Medium is an online publishing platform for writers and readers. Its nice interface, intuitive user experience, easy access on metrics for blog posts, the mix of collaborative software and reading experience, or the potential for high traffic, make Medium preferable for first-time bloggers and brands which are looking to expand their reach to a built-in audience. As a dedicated reader [and less as a writer], for a few years, I’ve been really enjoying the free content offered in Medium. A lot of writers and publishers have appreciated Medium, too. But apparently, it’s not happening anymore.
Now, Medium is paying higher attention to their membership feature. Every day, Medium is becoming more commercialized and centered around blog stars and influencers. There’s no place for indie publishers and communities in Medium. The platform is going to be divided into two main categories: the well-branded writers and readers who have to pay for what they read.
The content about design seems to be the most affected by this alteration. The overwhelming part of all design content is written on Medium, and they have slowly pushed everybody behind their paywall. Therefore, you cannot find free qualitative design content online, anymore.
Medium has basically swallowed up 90% of all writing about design like a black hole, and over the past couple months they’ve slowly pushed everybody behind their paywall.— Sacha Greif (@SachaGreif) March 14, 2019
The result is that they’ve basically killed freely accessible design writing on the web.
The big losers
Since the content of writings is purely commercialized via paid membership policies, writing on Medium does not have the same worth, as it used to be. I am one of million users who has enjoyed the experience on Medium, but I don’t like to be forced to pay for articles I read, I don’t pretend to earn money for what I write, and I don’t think that paying and claps make an article great. It’s OK to earn from your writings, but you can find a lot of free and open source thingies online, which are great too.
A business model like Medium creates a perception on writers that if they are good enough, they have to be monetarily rewarded. Unfortunately, this benevolent premise works only on paper. Once the readers are forced to pay for what they read, they will consider leaving Medium. The decrease of readers’ number on Medium will directly affect the blog post’s metrics, which in long term will shrink the success of the authors. Also, you have to keep in mind, that a successful writer is not always the one who earns from what they writes, but the one who is read and popular by everyone, even by them who are excluded by membership policies of Medium.
Medium sent an email to all contributors to Hacker Noon saying "Hacker Noon may appear to be an independent website, it is not. It is a container that exists on the https://t.co/oQhVpwhM1P infra, much like a Facebook page."— Garry Tan (@garrytan) March 12, 2019
Medium is bullying the very curators it courted. https://t.co/X537JksdiN
The sad truth, is that Medium is just another San Francisco tech darling that’s taken millions of dollars in funding and is now accountable to their shareholders rather than its community and what do shareholders want? Growth. And growth is a tricky thing to manage. This fact is further compounded because growth itself and building community are often at odds with each other, sometimes even incompatible. In other words, Medium is growing so much that it’s starting to eat its own tail.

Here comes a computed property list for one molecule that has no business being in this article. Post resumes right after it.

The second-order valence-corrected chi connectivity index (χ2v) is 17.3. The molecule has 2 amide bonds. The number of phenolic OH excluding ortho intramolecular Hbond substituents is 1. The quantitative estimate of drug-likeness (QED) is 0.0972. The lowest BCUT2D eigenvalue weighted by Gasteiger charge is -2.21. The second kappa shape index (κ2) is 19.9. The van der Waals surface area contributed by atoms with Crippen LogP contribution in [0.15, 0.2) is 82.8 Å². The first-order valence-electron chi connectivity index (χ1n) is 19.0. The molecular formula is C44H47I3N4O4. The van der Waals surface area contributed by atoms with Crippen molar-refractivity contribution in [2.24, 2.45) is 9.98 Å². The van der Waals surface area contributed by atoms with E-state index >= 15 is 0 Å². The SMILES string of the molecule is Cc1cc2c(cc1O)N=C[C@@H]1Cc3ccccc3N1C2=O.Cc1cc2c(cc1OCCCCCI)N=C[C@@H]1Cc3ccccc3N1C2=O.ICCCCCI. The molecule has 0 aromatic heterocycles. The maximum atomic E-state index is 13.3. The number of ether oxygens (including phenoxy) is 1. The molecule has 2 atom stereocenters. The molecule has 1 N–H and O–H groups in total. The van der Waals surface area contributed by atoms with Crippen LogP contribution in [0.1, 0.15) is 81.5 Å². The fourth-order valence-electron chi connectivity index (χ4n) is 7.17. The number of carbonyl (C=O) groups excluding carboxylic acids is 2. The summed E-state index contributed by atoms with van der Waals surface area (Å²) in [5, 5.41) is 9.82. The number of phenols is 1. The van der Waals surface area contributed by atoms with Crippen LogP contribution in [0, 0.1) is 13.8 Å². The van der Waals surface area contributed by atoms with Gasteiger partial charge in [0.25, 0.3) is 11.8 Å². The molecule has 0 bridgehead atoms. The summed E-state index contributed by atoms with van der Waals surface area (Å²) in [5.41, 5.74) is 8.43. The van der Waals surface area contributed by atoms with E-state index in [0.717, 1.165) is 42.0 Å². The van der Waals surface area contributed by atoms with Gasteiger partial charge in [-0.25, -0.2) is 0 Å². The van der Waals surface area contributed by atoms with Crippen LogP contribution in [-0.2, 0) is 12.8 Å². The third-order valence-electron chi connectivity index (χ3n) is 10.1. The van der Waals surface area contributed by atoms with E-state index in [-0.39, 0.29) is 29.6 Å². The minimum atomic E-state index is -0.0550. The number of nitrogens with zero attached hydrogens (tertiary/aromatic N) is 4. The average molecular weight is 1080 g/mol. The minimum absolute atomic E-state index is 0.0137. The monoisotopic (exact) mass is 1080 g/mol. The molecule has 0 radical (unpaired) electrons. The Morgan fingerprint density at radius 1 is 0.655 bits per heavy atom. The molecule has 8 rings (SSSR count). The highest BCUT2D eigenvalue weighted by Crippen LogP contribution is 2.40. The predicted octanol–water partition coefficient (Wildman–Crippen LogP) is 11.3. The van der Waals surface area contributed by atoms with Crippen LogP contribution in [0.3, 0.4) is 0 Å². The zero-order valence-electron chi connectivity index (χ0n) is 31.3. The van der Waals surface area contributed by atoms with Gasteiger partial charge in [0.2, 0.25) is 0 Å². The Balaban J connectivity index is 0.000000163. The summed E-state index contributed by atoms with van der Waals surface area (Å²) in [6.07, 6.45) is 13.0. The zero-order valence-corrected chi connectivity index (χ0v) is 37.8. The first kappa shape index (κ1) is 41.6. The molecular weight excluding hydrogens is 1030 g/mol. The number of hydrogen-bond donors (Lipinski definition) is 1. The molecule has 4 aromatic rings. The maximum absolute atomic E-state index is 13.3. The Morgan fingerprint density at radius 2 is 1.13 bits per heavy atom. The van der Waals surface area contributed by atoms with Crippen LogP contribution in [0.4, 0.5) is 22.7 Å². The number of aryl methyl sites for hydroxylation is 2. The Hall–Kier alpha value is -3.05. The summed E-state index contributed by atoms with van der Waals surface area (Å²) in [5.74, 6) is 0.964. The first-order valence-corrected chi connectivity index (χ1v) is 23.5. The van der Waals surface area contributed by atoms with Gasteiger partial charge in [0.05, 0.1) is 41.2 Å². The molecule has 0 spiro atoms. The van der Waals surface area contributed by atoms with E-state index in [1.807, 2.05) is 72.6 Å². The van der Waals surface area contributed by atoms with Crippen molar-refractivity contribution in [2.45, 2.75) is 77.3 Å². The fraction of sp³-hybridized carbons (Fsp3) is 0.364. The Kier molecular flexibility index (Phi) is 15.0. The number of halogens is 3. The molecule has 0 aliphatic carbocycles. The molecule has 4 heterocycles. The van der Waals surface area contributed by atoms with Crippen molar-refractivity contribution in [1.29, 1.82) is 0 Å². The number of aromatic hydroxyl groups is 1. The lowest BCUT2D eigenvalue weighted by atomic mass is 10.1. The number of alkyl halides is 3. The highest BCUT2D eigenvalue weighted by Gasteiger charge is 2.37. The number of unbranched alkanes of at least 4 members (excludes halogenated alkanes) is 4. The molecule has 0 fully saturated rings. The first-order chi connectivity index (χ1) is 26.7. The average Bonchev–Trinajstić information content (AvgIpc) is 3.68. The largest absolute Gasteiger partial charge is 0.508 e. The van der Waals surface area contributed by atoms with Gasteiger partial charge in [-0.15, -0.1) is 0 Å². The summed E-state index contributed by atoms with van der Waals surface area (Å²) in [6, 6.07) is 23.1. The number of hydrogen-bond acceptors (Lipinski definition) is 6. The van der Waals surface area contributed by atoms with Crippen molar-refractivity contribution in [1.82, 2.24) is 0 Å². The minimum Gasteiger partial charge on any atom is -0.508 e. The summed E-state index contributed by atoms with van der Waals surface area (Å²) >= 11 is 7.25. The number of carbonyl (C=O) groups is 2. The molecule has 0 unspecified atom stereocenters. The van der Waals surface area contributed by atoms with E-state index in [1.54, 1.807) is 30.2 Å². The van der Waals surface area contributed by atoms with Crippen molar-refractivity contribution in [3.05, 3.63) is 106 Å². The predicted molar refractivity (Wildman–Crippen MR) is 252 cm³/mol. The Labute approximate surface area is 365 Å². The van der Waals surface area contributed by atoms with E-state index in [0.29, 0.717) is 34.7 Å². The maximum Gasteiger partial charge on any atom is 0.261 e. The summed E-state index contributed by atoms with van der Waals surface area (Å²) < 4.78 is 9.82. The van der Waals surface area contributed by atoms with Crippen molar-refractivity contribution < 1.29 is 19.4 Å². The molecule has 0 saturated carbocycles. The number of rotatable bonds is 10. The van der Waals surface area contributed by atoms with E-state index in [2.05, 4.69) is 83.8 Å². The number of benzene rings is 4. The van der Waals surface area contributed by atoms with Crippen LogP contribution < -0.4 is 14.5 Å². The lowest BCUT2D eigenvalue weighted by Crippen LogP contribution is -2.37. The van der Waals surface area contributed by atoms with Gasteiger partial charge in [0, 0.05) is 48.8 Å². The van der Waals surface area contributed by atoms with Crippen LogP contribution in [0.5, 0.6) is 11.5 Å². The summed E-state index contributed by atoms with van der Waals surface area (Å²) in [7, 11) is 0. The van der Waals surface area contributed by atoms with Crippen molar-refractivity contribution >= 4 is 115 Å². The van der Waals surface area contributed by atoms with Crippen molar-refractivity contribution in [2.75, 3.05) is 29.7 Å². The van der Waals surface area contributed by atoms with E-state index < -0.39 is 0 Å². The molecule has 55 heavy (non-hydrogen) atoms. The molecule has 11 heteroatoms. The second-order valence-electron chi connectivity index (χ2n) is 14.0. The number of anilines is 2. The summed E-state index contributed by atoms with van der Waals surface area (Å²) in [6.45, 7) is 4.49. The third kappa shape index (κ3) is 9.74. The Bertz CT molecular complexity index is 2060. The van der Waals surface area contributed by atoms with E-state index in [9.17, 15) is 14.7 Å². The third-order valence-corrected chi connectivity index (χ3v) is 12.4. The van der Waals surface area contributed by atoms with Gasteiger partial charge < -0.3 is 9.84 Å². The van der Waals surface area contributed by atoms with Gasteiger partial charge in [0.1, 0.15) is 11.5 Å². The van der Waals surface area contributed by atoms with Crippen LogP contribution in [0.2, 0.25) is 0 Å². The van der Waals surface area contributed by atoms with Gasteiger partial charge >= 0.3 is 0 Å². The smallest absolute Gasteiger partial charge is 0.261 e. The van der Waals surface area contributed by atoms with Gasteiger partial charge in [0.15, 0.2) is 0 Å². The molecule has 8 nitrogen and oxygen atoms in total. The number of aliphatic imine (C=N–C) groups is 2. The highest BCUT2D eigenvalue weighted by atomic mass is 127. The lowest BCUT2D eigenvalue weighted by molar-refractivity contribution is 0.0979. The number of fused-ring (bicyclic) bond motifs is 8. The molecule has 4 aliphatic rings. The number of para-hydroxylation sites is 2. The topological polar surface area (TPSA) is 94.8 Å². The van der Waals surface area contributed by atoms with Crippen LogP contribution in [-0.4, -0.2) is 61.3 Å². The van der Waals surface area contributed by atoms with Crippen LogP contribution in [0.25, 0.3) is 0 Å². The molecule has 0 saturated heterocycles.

— Conor, one of my favorite [independent] writers on Medium
Apart from being a good tool for promotion, currently, the problem with Medium is a problem with proprietary platforms in general: in early stages of funding from venture capital, those platforms tend to create the community of users, and while they achieved optimal growth, they recall the community that it is not needed anymore. This mantra of open source culture is recently noticed even by Hacker Noon and Signal v Noise — two of lots well-known publishers which are leaving Medium.
New alternatives: self-hosted and open source platforms
Ghost is a wonderful open source suite of publishing tools with a fully managed PaaS and stewarded by a non-profit organisation. It is used by some prominent costumers like DigitalOcean, Mozilla and DuckDuckGo (ough, migrated from Medium). We are more than happy with Ghost for the opportunities we have to publish and focus for creating content, and we suggest it to every business or organisation which is looking for a blogging platform to launch their statements, thoughts or ideas. The variety of the nice themes and the simple CMS, make Ghost accessible by everyone.
Write.as is an other open source, minimalist writing platform, oriented on privacy. The shortage of notifications, streams, likes, and commentary makes readers to focus on words. All you need is just a clear mind and a beautifully simple space to write your thoughts on Write.as. Differently from Ghost which fits perfectly for brands, Write.as is heavily focused on personal blogging. It is a great tool for journalists, writers, bloggers and content creators who need a truly independent place for their articles.
Through our collaboration platform, we can help SMEs and organisations to be independent of the big tech monopolies using Ghost or Write.as, as their main blog platform. Indeed, this service is not free, but we at Cloud68.co have discounts for people from Medium who are looking for a new independent home, and free and open source initiatives. Together we can properly create a sleek online environment and a World Wide Web as it supposed to be — free and not centralised. Ghost and Write.as have given us a good example, now it’s our turn to help you and your organisation to get self-hosted and open source blog platform.
This blogpost was originally posted here by Kristi Çunga